A quick military history of America’s involvement in WWI, featuring a number of short biographies of the great generals and heroic fighting men that made America stand out “Over There.”
The last known American WWI veteran died in 2011. Thank God, then, that journalist Richard Rubin made it his personal mission to track down and interview as many of them as he could find before the last of them left this earth. A lively, engaging, and vivid read that brings to life a conflict that’s largely been forgotten in American history, as told firsthand by people who lived through it.
Inside this collection of primary sources, you’ll find newspaper clippings, speeches, poems, diaries, magazine articles and more, all covering different aspects of America’s participation in WWI. It’s much more than just an excellent resource for term paper quotations, however. Berg’s collection shows bit by bit how America dealt with the War from many different angles—and how much impact it had on the country’s citizens, despite its short length.
Need some pictures of American soldiers in WWI? Then look no further than this gorgeous book, which contains over 360 rare photographs of American soldiers training, fighting, and dying.
While he features a new and surprising “intimate” portrait of General John “Black Jack” Pershing, Carroll also explores the WWI experiences of many other famous Americans in their early military careers, such as Douglas MacArthur, George Marshall, Dwight Eisenhower, and even a young Harry Truman—-not to mention a host of common soldiers, nurses, and other Army personnel. A highly readable and interesting take on America’s entry into WWI.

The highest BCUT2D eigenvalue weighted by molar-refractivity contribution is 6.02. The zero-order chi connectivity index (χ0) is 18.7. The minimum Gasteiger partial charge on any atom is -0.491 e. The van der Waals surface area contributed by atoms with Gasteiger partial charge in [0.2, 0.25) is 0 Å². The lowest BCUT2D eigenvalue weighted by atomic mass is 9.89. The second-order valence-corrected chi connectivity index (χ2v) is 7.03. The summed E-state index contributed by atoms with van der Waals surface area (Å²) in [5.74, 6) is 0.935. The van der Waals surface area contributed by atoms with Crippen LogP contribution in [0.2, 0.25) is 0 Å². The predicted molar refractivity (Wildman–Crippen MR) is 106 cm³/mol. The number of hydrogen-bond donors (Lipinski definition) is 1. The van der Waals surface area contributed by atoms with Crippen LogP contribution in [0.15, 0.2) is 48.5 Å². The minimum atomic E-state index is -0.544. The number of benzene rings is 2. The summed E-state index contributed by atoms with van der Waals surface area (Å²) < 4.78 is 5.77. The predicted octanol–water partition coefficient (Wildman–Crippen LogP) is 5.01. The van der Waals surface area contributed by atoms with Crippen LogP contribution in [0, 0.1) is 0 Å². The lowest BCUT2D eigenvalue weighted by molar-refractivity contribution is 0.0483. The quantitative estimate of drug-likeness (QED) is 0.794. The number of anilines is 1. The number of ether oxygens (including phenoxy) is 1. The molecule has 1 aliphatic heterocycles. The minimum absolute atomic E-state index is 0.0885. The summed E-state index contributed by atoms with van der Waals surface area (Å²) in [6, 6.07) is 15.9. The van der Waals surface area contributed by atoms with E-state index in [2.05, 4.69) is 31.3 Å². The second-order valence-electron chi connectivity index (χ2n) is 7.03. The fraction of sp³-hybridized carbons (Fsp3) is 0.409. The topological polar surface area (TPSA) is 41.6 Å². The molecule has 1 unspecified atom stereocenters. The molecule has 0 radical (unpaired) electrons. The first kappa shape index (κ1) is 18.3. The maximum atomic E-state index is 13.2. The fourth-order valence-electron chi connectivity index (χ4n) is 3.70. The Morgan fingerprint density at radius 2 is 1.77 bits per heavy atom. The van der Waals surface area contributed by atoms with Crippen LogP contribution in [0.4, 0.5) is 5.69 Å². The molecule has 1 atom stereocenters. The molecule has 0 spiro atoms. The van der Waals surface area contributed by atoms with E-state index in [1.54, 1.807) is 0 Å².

When most people think of women participating in WWI, most think of Red Cross nurses. But there were also the “Hello Girls,” women who signed on with the Army Signal Corps as telephone operators (a difficult job in and of itself) and risked their lives to make sure American troops could communicate on the battlefield. These “female wire experts,” demanded by Gen. Pershing himself, were integral to keeping lines open between commanders and troops. Author Cobbs shines a new light on a little known aspect of women’s involvement in WWI.
Didn’t think I’d leave Chicago out of this, did you? Of course not! 😉
Author Gustaitis shows how Chicago changed thanks to WWI—mostly thanks to major labor shortages, which helped encourage African American migration to the city, bringing a new ethnic group into the larger mix…while nearly killing off the massive pre-War German presence in the city.
With so many Americans eager to enlist thanks to all that crazy propaganda, it’s easy to forget that there were still many who people who actively protested the War—and they did so together for three years, despite vast differences in background, race, and religion. By the end of the War, public opinion turned in their favor…but not without consequences. A thoughtful look at the consequences of a forgotten movement.
…It’s time for some recordings of “Over There!” 🙂
Here’s the first ever recording of this song, from November 1917, by singer Nora Bayes.
Or you could listen to George M. Cohan himself sing it, in his only known studio recording ever. He does a pretty good job, too!
…And this one is just because I couldn’t resist! James Cagney is the best, and so is Yankee Doodle Dandy (1942).
And if you want, the lyrics are here.